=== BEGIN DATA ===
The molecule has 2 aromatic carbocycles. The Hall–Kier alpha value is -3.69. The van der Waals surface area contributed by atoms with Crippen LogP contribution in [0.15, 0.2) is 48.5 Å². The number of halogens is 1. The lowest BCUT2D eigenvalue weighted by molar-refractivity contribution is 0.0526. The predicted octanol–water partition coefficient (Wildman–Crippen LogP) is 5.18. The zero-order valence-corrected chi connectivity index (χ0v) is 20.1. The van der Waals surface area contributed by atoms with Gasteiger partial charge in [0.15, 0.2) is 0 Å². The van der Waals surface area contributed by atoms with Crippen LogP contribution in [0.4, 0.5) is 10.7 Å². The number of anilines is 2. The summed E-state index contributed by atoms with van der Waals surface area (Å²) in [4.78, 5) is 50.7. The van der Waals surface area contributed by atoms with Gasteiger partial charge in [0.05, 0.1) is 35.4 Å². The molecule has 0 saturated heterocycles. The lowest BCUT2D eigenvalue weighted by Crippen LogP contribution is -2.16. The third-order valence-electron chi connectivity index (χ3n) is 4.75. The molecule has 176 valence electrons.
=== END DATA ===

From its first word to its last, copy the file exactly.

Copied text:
The molecule has 2 aromatic carbocycles. The Hall–Kier alpha value is -3.69. The van der Waals surface area contributed by atoms with Crippen LogP contribution in [0.15, 0.2) is 48.5 Å². The number of halogens is 1. The lowest BCUT2D eigenvalue weighted by molar-refractivity contribution is 0.0526. The predicted octanol–water partition coefficient (Wildman–Crippen LogP) is 5.18. The zero-order valence-corrected chi connectivity index (χ0v) is 20.1. The van der Waals surface area contributed by atoms with Gasteiger partial charge in [0.15, 0.2) is 0 Å². The van der Waals surface area contributed by atoms with Crippen LogP contribution in [0.4, 0.5) is 10.7 Å². The number of anilines is 2. The summed E-state index contributed by atoms with van der Waals surface area (Å²) in [4.78, 5) is 50.7. The van der Waals surface area contributed by atoms with Gasteiger partial charge in [0.05, 0.1) is 35.4 Å². The molecule has 0 saturated heterocycles. The lowest BCUT2D eigenvalue weighted by Crippen LogP contribution is -2.16. The third-order valence-electron chi connectivity index (χ3n) is 4.75. The molecule has 176 valence electrons.